September 2, 1929 - July 12, 2020
Jean Christiansen passed away quietly at home with her son, Bruce, by her side. Services and Inurnment will be at a later date in Douglas, Arizona.
Jean was born in Phoenix, Arizona to Elizabeth (Damm) and Dr. John McInnes DDS. She spent her formative years in the Tucson area and Cochise County. She spent a large part of her young life involved with the Girl Scouts of America. When she was 17, she was a Juliet Low awardee, and invited to attend the International Girl Scout gathering in Switzerland, immediately after WWII. When she participated in a GS cultural exchange on the Navajo Reservation, she developed a deep interest in Native American culture. She attended the University of Arizona, where she met her husband when he answered the door at a Campus Presbyterian Youth Ministry. She went home and told her parents she had met the man she was going to marry. He was oblivious to her charms until the day in church when she deliberately tripped him. They were married a year later on Christmas Day 1950, and 3 years later their son, James Lawrence, was born. They remained married 68 years.
When her husband was drafted into the army during the Korean conflict, Jean traveled with him to the various stations. In 1960 she completed her Bachelor of Arts in art history from Arizona State University. The family of three went to Iran for two years where Jim was a project manager for the Near East Foundation, and where they became a family of four when son Bruce was born. After that she followed Jim while he obtained his doctorate and taught at various universities.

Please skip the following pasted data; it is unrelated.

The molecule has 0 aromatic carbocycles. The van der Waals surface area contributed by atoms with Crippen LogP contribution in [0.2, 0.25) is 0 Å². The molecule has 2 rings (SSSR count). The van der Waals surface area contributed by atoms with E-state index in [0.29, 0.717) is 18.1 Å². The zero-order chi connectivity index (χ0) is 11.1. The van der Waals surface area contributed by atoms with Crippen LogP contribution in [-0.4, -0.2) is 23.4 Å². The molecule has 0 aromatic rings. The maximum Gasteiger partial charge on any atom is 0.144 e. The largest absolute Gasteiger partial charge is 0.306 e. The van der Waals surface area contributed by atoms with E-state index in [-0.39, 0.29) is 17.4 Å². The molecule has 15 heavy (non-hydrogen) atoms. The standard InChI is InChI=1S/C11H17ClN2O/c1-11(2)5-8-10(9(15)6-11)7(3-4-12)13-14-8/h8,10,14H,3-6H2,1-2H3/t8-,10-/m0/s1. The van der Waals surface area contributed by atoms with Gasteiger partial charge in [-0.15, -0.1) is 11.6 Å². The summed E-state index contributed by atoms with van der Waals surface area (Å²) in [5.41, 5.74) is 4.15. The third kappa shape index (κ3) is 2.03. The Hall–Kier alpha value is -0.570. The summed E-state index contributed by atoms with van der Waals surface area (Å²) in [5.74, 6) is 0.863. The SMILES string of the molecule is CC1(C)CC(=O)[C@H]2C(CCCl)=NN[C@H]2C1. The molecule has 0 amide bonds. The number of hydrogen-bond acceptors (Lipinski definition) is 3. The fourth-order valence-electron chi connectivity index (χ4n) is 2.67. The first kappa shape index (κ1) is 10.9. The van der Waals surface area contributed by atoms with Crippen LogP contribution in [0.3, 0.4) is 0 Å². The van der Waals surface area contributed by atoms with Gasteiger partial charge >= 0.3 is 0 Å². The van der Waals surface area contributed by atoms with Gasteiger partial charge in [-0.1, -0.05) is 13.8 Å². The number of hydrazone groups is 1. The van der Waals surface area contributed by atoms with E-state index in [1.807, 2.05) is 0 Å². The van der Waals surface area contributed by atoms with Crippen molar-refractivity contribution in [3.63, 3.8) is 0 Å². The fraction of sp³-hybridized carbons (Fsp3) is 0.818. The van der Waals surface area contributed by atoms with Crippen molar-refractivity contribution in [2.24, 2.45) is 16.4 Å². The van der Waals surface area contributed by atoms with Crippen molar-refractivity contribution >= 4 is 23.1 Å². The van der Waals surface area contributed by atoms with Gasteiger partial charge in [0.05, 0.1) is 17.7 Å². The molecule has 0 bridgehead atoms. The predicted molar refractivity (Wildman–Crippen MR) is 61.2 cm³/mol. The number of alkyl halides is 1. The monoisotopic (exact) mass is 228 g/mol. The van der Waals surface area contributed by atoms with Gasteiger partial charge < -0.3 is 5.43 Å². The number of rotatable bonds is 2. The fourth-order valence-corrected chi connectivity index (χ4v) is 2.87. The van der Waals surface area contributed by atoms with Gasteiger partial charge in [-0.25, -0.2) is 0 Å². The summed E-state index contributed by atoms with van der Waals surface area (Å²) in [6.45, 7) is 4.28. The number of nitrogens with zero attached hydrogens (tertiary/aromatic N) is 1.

She had a deep philosophical faith, and when James E. accepted his position at the University, she quickly became involved with A & M Presbyterian church. She taught Sunday School, and she and James worked to support and guide the formation of Covenant Presbyterian church, where they remained members through their lives.
Jean was accepted into a graduate program where she rekindled her passions in anthropology and was invited to photograph at the archeological dig at Nan Ranch near Silver City, New Mexico. Photographs Jean took of potsherds and other finds have been used in books and journals about Mimbres pottery following this project. Her experience as a photographer grew and she began to teach community college classes and do professional work. In 1988 the book The Anatomy and Biology of the Human Skeleton was published containing almost exclusively Jean's photographs. Her pride in this project never faded and continued to give her joy during its use in classrooms across the country and sustained printings to today.
Jean's love of the arts led her to learn the piano and become happily involved when her granddaughters Jessica and Aminta began taking ballet. She supported the girls through years of lessons and was instrumental in enabling their continued studies assisting both on their path to become dance instructors.
She is survived by her son James L. (Dianne); granddaughter Jessica Ruth Cooper, (BJ) great grandchildren Mathew Elijah and Katherine Dianne; granddaughter Aminta Remisosky (Anthony); and son Bruce. She was preceded in death by her mother Elizabeth McInnes (Damm); father Dr. John W. McInnes DDS.; and Husband James Edward Christiansen.